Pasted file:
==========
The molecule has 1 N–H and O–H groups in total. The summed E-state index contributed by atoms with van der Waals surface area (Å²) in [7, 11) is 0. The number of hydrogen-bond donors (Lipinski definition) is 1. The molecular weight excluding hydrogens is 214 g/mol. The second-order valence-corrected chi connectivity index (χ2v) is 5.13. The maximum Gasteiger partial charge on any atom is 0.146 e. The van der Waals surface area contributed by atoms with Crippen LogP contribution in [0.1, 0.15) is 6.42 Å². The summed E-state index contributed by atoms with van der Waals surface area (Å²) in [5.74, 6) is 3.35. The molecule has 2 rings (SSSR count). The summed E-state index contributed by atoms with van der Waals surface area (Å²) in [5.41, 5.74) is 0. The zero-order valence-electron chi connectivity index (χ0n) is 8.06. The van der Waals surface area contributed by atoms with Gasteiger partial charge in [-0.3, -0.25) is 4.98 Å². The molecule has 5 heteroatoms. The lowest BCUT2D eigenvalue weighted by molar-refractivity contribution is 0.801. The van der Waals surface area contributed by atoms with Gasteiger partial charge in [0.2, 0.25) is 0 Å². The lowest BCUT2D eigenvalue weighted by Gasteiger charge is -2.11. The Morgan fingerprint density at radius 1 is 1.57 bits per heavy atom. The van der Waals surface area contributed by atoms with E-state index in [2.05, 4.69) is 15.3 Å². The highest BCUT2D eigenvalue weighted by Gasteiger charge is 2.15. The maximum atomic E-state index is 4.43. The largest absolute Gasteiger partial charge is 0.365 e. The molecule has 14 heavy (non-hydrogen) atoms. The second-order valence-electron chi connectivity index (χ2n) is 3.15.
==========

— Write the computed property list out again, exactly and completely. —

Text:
The molecule has 1 N–H and O–H groups in total. The summed E-state index contributed by atoms with van der Waals surface area (Å²) in [7, 11) is 0. The number of hydrogen-bond donors (Lipinski definition) is 1. The molecular weight excluding hydrogens is 214 g/mol. The second-order valence-corrected chi connectivity index (χ2v) is 5.13. The maximum Gasteiger partial charge on any atom is 0.146 e. The van der Waals surface area contributed by atoms with Crippen LogP contribution in [0.1, 0.15) is 6.42 Å². The summed E-state index contributed by atoms with van der Waals surface area (Å²) in [5.74, 6) is 3.35. The molecule has 2 rings (SSSR count). The summed E-state index contributed by atoms with van der Waals surface area (Å²) in [5.41, 5.74) is 0. The zero-order valence-electron chi connectivity index (χ0n) is 8.06. The van der Waals surface area contributed by atoms with Gasteiger partial charge in [-0.3, -0.25) is 4.98 Å². The molecule has 5 heteroatoms. The lowest BCUT2D eigenvalue weighted by molar-refractivity contribution is 0.801. The van der Waals surface area contributed by atoms with Gasteiger partial charge in [0.2, 0.25) is 0 Å². The lowest BCUT2D eigenvalue weighted by Gasteiger charge is -2.11. The Morgan fingerprint density at radius 1 is 1.57 bits per heavy atom. The van der Waals surface area contributed by atoms with E-state index in [2.05, 4.69) is 15.3 Å². The highest BCUT2D eigenvalue weighted by Gasteiger charge is 2.15. The maximum atomic E-state index is 4.43. The largest absolute Gasteiger partial charge is 0.365 e. The molecule has 14 heavy (non-hydrogen) atoms. The second-order valence-electron chi connectivity index (χ2n) is 3.15.